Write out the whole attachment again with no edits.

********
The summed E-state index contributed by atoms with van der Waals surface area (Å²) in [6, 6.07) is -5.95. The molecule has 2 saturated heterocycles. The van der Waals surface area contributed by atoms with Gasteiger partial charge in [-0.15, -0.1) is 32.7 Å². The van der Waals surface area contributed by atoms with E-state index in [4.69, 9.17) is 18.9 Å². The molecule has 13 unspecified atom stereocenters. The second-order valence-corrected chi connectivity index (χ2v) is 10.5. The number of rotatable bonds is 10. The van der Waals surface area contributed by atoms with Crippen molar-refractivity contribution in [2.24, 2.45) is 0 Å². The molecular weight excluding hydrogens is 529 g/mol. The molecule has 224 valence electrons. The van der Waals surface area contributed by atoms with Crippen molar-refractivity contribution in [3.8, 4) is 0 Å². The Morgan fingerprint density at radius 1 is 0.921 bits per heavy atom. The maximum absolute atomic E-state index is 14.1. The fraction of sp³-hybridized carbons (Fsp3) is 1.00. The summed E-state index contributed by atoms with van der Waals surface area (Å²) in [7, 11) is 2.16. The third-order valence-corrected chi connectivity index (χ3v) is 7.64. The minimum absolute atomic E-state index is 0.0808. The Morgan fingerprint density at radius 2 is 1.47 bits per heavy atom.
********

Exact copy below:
The summed E-state index contributed by atoms with van der Waals surface area (Å²) in [6, 6.07) is -5.95. The molecule has 2 saturated heterocycles. The van der Waals surface area contributed by atoms with Gasteiger partial charge in [-0.15, -0.1) is 32.7 Å². The van der Waals surface area contributed by atoms with E-state index in [4.69, 9.17) is 18.9 Å². The molecule has 13 unspecified atom stereocenters. The second-order valence-corrected chi connectivity index (χ2v) is 10.5. The number of rotatable bonds is 10. The van der Waals surface area contributed by atoms with Crippen molar-refractivity contribution in [2.24, 2.45) is 0 Å². The molecular weight excluding hydrogens is 529 g/mol. The molecule has 224 valence electrons. The van der Waals surface area contributed by atoms with Crippen molar-refractivity contribution in [3.8, 4) is 0 Å². The Morgan fingerprint density at radius 1 is 0.921 bits per heavy atom. The maximum absolute atomic E-state index is 14.1. The fraction of sp³-hybridized carbons (Fsp3) is 1.00. The summed E-state index contributed by atoms with van der Waals surface area (Å²) in [7, 11) is 2.16. The third-order valence-corrected chi connectivity index (χ3v) is 7.64. The minimum absolute atomic E-state index is 0.0808. The Morgan fingerprint density at radius 2 is 1.47 bits per heavy atom.